It is known that the individuals interred here are male & female respectively, but their identity is not clear - perhaps the barber & his wife. Had they both been male, we might have conjectured that the barber's son or assistant is buried with him. What is known however is when the tomb was commissioned - both the graves inside are embossed with Quranic inscriptions & one of them is marked with the number 999, which represents the Hijra year when the tomb was built (1590-91 AD).

You see the flower like I do??

The elegant tomb stands on a platform 2.44 meters high & is reached by climbing 7 steps. Arched niches exist on all four sides of the square tomb - while an arched entrance is built into one of these, the rest are filled with stone latticework screens ("jalis"). The inner dome rests on four larger, upward-rising curves, giving it the picturesque appearance of a four-petalled flower when seen from underneath. On the outside, the dome sits on a sixteen-sided drum (base) & is topped by a lotus finial. Slender minarets mark the corners of the octagonal drum. The scarcity of sunlight inside the chamber makes it dark which is further compounded by the dark red color of the walls. The water channels around the tomb were added in 1905 & 1909 according to the characteristic red sandstone tablet placed by the A.S.I. outside the tomb to provide general information about it.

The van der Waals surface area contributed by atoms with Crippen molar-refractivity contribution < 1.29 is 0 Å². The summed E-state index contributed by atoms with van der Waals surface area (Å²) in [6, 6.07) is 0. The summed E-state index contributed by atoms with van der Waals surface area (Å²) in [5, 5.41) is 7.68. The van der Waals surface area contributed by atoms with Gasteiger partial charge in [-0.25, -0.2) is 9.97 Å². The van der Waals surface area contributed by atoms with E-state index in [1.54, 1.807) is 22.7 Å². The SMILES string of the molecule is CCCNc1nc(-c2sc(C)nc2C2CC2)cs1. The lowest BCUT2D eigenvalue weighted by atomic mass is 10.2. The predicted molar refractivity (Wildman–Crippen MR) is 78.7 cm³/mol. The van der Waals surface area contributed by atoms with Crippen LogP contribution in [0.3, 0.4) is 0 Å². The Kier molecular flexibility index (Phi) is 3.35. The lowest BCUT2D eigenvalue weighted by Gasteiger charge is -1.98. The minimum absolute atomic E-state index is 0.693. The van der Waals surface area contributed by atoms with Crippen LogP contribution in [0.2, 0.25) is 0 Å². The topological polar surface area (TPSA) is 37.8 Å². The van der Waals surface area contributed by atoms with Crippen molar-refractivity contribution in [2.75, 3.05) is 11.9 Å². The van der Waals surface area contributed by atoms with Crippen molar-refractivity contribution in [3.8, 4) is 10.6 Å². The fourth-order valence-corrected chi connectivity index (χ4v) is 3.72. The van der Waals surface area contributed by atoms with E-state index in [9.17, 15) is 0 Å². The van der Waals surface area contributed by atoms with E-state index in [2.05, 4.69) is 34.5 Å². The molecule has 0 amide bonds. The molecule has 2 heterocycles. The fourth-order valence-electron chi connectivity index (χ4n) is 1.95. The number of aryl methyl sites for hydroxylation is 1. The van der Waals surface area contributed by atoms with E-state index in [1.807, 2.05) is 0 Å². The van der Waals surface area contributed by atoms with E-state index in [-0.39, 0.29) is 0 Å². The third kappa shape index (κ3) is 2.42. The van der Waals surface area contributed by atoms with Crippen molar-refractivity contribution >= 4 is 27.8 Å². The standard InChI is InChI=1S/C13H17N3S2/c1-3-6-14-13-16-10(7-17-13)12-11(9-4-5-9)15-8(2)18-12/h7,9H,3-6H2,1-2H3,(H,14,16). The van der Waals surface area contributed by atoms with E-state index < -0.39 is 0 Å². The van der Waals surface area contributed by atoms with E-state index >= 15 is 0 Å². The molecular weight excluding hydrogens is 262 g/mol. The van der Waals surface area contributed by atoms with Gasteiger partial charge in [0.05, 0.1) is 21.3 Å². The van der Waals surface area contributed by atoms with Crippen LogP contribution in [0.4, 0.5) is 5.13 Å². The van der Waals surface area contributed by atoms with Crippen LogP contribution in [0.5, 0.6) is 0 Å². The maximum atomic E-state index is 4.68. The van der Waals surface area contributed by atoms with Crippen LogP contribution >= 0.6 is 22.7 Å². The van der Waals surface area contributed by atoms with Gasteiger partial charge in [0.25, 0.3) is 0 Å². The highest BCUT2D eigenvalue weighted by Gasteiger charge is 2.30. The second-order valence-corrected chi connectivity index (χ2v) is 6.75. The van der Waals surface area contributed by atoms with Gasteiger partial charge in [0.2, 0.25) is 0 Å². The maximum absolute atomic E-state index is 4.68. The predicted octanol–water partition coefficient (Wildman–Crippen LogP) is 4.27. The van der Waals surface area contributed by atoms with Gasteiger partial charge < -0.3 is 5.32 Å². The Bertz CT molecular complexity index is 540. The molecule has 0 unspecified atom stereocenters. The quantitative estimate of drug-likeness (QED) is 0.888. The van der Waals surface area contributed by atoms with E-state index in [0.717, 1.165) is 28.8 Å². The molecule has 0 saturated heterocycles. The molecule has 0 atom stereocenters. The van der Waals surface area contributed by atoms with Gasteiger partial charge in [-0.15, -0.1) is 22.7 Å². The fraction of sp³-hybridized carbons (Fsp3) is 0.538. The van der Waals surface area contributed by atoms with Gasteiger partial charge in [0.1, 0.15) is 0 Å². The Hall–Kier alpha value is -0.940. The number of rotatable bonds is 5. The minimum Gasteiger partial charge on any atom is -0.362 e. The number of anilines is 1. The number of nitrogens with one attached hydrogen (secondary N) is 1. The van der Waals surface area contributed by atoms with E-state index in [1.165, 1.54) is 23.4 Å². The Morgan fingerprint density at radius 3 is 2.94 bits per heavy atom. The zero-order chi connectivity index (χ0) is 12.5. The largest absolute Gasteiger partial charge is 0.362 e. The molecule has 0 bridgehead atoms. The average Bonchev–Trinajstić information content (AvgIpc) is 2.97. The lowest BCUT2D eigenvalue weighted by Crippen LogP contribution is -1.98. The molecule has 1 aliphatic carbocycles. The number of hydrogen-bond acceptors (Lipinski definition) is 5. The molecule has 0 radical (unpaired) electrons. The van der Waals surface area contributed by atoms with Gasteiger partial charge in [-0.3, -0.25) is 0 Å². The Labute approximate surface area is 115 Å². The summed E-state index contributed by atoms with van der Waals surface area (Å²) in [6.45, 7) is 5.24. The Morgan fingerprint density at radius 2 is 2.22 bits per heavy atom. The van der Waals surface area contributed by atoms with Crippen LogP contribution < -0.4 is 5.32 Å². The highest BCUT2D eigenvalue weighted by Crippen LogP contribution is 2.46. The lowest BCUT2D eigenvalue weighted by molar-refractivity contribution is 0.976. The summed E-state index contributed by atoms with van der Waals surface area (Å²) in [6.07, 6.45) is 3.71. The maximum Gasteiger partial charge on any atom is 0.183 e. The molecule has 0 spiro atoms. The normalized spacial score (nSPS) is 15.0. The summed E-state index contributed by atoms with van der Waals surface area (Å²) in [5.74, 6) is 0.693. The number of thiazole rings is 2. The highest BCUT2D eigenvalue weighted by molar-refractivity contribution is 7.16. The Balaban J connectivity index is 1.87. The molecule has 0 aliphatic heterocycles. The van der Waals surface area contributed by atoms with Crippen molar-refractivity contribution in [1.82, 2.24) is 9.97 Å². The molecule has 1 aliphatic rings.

A view of Barber's Tomb & the Nila Gumbad in the background (Photo courtesy - Wikipedia.org)

The tomb can be reached by descending from Humayun's Tomb & walking towards its southern gate (the gate presently used for entry is the western gate, but the original entry was via the southern gate - visible from Humayun's Tomb towards the right as an exact replica of the western gate). Barber's Tomb stands on a platform on the south-east side of Humayun's Tomb.

Open: All days, 8 am - 6 pm
Entrance Fee: Rs 10 (Citizens of India, Bangladesh, Nepal, Bhutan, Sri Lanka, Pakistan, Maldives, Afghanistan Thailand and Myanmar), Rs 250 (Others) (Children up to 15 years free)
Nearest Metro Station: JLN Stadium Metro Station
Photography charges: Nil
Time required for sight seeing : 30 min
Relevant Links - 
  1. Gktoday.in - Double Dome in Indo-Islamic Architecture


  1. Like the fact that its short and sweet! :)
    Good one!

  2. keep up the good writing!

  3. Sohail HashmiSeptember 09, 2014

    The Egyptians believed that their kings will come back to life and will need all their favourite things and their personal staff. Muslims do not believe in rebirth so this question does not arise. The Barber's grave story is in all probabiloty just a story. If yoi look at the shape of the dome of the so called Barber's Mausoleum you will realise that it is of a shape that was more common in the pre Humayun's tomb period and it is possible that the grave pre-existed in the ground that was chosen for the site of Humayun's tomb. the other possibility that it was a later construction can also not be ruled out and even this does not automatically prove that this is the grave of Humayun's barber.

    1. Sohail HashmiSeptember 09, 2014

      Who builds tombs for Barbers, this is one of those myths that we love to create and propagate. who knows who is buried here, why would either Humayun's wife Begga begum who got the Mausoleum of Humayun built or Akbar who paid the bills, would build a mausoleum for his barber?. this is probably an unconnected structure that happened to be located in a corner and was incorporated in the garden, just as the mausoleum of Isa Khan, Bu Halima and an unnamed officer lie scattered all around the mausoleum.